“I think [the No. 1 challenge is] health, and also the limited amount of time left to us,” Nishimura said. “There are updates to wills, power of attorney, combining one or more residences or the decisions to keep all resources separated.”
Family dynamics can also be challenging, especially when one or both partners have grown children.
“I’ve seen a couple whose adult children didn’t like the idea of their parent dating after the other parent had died,” Simon added.
Part of Payne’s story exemplifies this challenge, though his three kids were still teenagers when his first wife died.
“When I got married right there soon thereafter, they didn’t like that,” he said. “They still missed their mother.”
Then Payne was widowed again, and by the time he met McGear, his children were in their 40s with kids of their own. McGear never had children (“and lately,” she said, “I think it was really a pretty good idea”). Still, Payne’s grandson asked if he could call her “grandma.”
“I said yes, and he gave me a big hug … That it was nice, for me to be a grandma,” McGear recounted. “I mean, I never thought it would be one.”
The importance of taking initiative
Mainstream dating advice is often aimed at young people, but some wisdom is applicable to all generations. For example: If you want to meet like-minded people, it’s imperative to put yourself out there.
“You have to join groups, you have to go to church; if you don’t like to go to church, you can go out to eat, you can go to bars,” Payne advised. “You can join a walking group, a bicycle group, a running group. I mean, there are so many groups in Bellingham — but you have to join them. You can’t sit in your apartment and think, ‘You know, somebody’s gonna knock on my door and just knock me flat!’”
At the end of the day, Simon said, BSAC exists to help folks make connections.
The center can be used in a variety of ways; some members come once every few weeks for a single class, whereas many others visit every day and stay from 8:30 a.m. until close. Some younger regulars prefer to work as volunteers rather than attend classes. Since membership is open to individuals 50 and up, some members don’t even identify as seniors, but still joined BSAC for the community alone.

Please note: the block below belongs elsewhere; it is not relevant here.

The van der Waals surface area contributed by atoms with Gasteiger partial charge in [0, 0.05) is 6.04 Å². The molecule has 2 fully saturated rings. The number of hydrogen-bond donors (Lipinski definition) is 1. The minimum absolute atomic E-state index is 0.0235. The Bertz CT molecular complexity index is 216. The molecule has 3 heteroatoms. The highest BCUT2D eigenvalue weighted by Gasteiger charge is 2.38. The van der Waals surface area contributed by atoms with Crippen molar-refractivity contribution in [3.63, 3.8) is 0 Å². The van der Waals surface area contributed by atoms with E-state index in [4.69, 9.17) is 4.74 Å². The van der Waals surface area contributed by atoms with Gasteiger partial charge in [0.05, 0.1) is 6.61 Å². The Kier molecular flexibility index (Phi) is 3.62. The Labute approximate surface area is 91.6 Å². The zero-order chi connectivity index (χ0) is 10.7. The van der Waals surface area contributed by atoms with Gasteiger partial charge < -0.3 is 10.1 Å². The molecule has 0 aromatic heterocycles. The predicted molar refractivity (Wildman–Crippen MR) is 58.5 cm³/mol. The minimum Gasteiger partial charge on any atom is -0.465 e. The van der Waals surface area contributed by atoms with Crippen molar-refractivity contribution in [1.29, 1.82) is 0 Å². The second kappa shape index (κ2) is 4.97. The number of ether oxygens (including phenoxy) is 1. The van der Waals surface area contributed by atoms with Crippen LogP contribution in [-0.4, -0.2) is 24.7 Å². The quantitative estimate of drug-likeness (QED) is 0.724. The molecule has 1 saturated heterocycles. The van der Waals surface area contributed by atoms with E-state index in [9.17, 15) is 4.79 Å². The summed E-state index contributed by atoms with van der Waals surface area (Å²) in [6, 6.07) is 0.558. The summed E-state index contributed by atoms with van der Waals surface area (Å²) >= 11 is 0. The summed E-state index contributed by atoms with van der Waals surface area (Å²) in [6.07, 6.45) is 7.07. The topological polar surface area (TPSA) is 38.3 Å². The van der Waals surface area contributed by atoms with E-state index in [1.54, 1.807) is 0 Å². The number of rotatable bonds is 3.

“I think that the word ‘senior’ can be scary for a lot of people,” Simon said. “But really, we’re an activity center, or a rec place, where people come to have fun, engage and continue learning and [be] a vital part of a vibrant community.”
Pierson hopes both that “The Age of Love” screening, as well as the March 9 speed dating event, will help folks understand the extent of what BSAC has to offer.
“Understanding … the issues of loneliness and isolation that some seniors can face, I thought this was a good opportunity to do something different,” Pierson said. “And also to open it up to the community, so everyone can get a chance to participate and see the importance of the connections that people make later in life.”
Making an initial connection is one matter — but sustaining that connection is a different challenge, and not just for seniors. Each of the BSAC couples had thoughts about what makes a relationship last: McGear and Payne advised couples to make sure goals and values align (and maybe to live together) before getting married. Rome and Armstrong chalked up their success to laughing together, giving each other space when needed and not sweating the small stuff.
Finally, Nishimura and Clark stressed the importance of approaching every new connection — romantic and otherwise — from a place of care.
“When you genuinely care about others, your life becomes richer,” Nishimura said. “If you start there, you may enjoy the benefits of many friendships and one that may turn into a romance. This applies to 20-year-olds to 100-year-olds.”
Cocoa Laney is CDN’s lifestyle editor; reach her at firstname.lastname@example.org; 360-922-3090 ext. 128.